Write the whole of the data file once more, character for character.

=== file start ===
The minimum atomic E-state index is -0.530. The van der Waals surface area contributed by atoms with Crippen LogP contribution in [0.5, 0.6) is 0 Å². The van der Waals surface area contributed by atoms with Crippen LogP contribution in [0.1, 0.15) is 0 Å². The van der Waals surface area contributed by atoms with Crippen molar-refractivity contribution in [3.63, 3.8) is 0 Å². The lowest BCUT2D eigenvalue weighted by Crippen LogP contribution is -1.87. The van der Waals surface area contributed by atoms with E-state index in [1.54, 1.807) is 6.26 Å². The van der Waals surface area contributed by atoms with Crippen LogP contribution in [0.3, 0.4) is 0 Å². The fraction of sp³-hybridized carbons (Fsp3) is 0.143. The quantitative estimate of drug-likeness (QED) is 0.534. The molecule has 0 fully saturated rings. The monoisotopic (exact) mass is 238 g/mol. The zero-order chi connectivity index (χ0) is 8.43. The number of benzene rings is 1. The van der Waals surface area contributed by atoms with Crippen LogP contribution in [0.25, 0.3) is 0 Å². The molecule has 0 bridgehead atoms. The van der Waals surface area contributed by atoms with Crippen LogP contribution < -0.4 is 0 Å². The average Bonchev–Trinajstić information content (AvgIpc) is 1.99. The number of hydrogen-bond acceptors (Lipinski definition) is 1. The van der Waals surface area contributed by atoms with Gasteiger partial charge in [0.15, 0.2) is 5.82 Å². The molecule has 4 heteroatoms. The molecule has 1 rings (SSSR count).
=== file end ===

The minimum atomic E-state index is -0.530. The van der Waals surface area contributed by atoms with Crippen LogP contribution in [0.5, 0.6) is 0 Å². The van der Waals surface area contributed by atoms with Crippen LogP contribution in [0.1, 0.15) is 0 Å². The van der Waals surface area contributed by atoms with Crippen molar-refractivity contribution in [3.63, 3.8) is 0 Å². The lowest BCUT2D eigenvalue weighted by Crippen LogP contribution is -1.87. The van der Waals surface area contributed by atoms with E-state index in [1.54, 1.807) is 6.26 Å². The van der Waals surface area contributed by atoms with Crippen LogP contribution in [0.3, 0.4) is 0 Å². The fraction of sp³-hybridized carbons (Fsp3) is 0.143. The quantitative estimate of drug-likeness (QED) is 0.534. The molecule has 0 fully saturated rings. The monoisotopic (exact) mass is 238 g/mol. The zero-order chi connectivity index (χ0) is 8.43. The number of benzene rings is 1. The van der Waals surface area contributed by atoms with Crippen LogP contribution in [0.25, 0.3) is 0 Å². The molecule has 0 bridgehead atoms. The van der Waals surface area contributed by atoms with Crippen LogP contribution < -0.4 is 0 Å². The average Bonchev–Trinajstić information content (AvgIpc) is 1.99. The number of hydrogen-bond acceptors (Lipinski definition) is 1. The van der Waals surface area contributed by atoms with Gasteiger partial charge in [0.15, 0.2) is 5.82 Å². The molecule has 4 heteroatoms. The molecule has 1 rings (SSSR count).